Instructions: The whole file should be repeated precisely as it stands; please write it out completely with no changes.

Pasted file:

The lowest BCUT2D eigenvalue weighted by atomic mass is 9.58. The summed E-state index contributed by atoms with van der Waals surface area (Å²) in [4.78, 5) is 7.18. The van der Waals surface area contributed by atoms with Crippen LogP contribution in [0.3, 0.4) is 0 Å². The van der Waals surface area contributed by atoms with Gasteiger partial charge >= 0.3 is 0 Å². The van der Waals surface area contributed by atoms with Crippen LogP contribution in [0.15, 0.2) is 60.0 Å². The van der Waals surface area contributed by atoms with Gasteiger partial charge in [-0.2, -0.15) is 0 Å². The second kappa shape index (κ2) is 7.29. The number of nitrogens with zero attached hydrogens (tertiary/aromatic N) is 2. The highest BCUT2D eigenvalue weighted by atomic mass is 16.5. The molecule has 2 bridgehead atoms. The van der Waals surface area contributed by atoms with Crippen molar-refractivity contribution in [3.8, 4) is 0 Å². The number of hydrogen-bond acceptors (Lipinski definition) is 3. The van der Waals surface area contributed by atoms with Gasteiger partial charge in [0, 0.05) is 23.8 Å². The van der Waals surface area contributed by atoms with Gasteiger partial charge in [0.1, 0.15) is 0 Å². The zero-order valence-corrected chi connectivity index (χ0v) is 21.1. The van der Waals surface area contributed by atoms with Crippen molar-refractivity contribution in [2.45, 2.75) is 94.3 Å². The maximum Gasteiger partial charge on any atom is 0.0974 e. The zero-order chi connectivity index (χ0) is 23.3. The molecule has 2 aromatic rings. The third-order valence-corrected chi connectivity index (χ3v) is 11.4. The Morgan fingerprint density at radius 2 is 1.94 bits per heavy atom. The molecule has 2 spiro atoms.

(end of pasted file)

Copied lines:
The lowest BCUT2D eigenvalue weighted by atomic mass is 9.58. The summed E-state index contributed by atoms with van der Waals surface area (Å²) in [4.78, 5) is 7.18. The van der Waals surface area contributed by atoms with Crippen LogP contribution in [0.3, 0.4) is 0 Å². The van der Waals surface area contributed by atoms with Gasteiger partial charge >= 0.3 is 0 Å². The van der Waals surface area contributed by atoms with Crippen LogP contribution in [0.15, 0.2) is 60.0 Å². The van der Waals surface area contributed by atoms with Gasteiger partial charge in [-0.2, -0.15) is 0 Å². The second kappa shape index (κ2) is 7.29. The number of nitrogens with zero attached hydrogens (tertiary/aromatic N) is 2. The highest BCUT2D eigenvalue weighted by atomic mass is 16.5. The molecule has 2 bridgehead atoms. The van der Waals surface area contributed by atoms with Crippen molar-refractivity contribution in [3.8, 4) is 0 Å². The number of hydrogen-bond acceptors (Lipinski definition) is 3. The van der Waals surface area contributed by atoms with Gasteiger partial charge in [0, 0.05) is 23.8 Å². The van der Waals surface area contributed by atoms with Gasteiger partial charge in [0.1, 0.15) is 0 Å². The zero-order valence-corrected chi connectivity index (χ0v) is 21.1. The van der Waals surface area contributed by atoms with Crippen molar-refractivity contribution in [2.45, 2.75) is 94.3 Å². The maximum Gasteiger partial charge on any atom is 0.0974 e. The zero-order chi connectivity index (χ0) is 23.3. The molecule has 2 aromatic rings. The third-order valence-corrected chi connectivity index (χ3v) is 11.4. The Morgan fingerprint density at radius 2 is 1.94 bits per heavy atom. The molecule has 2 spiro atoms.